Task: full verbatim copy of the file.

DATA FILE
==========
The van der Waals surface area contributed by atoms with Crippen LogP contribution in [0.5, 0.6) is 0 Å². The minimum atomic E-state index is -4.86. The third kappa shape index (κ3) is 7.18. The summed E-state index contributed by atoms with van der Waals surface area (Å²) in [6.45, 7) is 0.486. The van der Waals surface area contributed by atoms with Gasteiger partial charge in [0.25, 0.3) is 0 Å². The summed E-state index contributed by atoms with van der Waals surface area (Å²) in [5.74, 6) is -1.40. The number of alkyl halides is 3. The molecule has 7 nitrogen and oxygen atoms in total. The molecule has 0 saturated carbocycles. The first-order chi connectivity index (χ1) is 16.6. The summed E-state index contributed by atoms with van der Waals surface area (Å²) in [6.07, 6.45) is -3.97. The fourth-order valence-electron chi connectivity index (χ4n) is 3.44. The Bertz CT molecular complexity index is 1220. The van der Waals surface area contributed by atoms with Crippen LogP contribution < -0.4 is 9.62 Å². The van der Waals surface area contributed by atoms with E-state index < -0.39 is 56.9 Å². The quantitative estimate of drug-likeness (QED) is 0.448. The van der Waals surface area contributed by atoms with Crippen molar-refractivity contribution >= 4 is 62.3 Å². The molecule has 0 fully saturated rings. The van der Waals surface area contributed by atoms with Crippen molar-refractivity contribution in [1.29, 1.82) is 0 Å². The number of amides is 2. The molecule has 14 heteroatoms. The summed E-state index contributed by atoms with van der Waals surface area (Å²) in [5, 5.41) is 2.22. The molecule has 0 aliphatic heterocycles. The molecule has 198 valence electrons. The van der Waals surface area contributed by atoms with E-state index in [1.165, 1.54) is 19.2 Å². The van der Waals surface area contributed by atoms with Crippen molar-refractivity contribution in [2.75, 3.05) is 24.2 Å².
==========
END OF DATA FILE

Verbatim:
The van der Waals surface area contributed by atoms with Crippen LogP contribution in [0.5, 0.6) is 0 Å². The minimum atomic E-state index is -4.86. The third kappa shape index (κ3) is 7.18. The summed E-state index contributed by atoms with van der Waals surface area (Å²) in [6.45, 7) is 0.486. The van der Waals surface area contributed by atoms with Gasteiger partial charge in [0.25, 0.3) is 0 Å². The summed E-state index contributed by atoms with van der Waals surface area (Å²) in [5.74, 6) is -1.40. The number of alkyl halides is 3. The molecule has 7 nitrogen and oxygen atoms in total. The molecule has 0 saturated carbocycles. The first-order chi connectivity index (χ1) is 16.6. The summed E-state index contributed by atoms with van der Waals surface area (Å²) in [6.07, 6.45) is -3.97. The fourth-order valence-electron chi connectivity index (χ4n) is 3.44. The Bertz CT molecular complexity index is 1220. The van der Waals surface area contributed by atoms with Crippen LogP contribution < -0.4 is 9.62 Å². The van der Waals surface area contributed by atoms with E-state index < -0.39 is 56.9 Å². The quantitative estimate of drug-likeness (QED) is 0.448. The van der Waals surface area contributed by atoms with Crippen molar-refractivity contribution >= 4 is 62.3 Å². The molecule has 0 fully saturated rings. The van der Waals surface area contributed by atoms with Crippen molar-refractivity contribution in [1.29, 1.82) is 0 Å². The number of amides is 2. The molecule has 14 heteroatoms. The summed E-state index contributed by atoms with van der Waals surface area (Å²) in [5, 5.41) is 2.22. The molecule has 0 aliphatic heterocycles. The molecule has 198 valence electrons. The van der Waals surface area contributed by atoms with E-state index in [1.165, 1.54) is 19.2 Å². The van der Waals surface area contributed by atoms with Crippen molar-refractivity contribution in [2.75, 3.05) is 24.2 Å².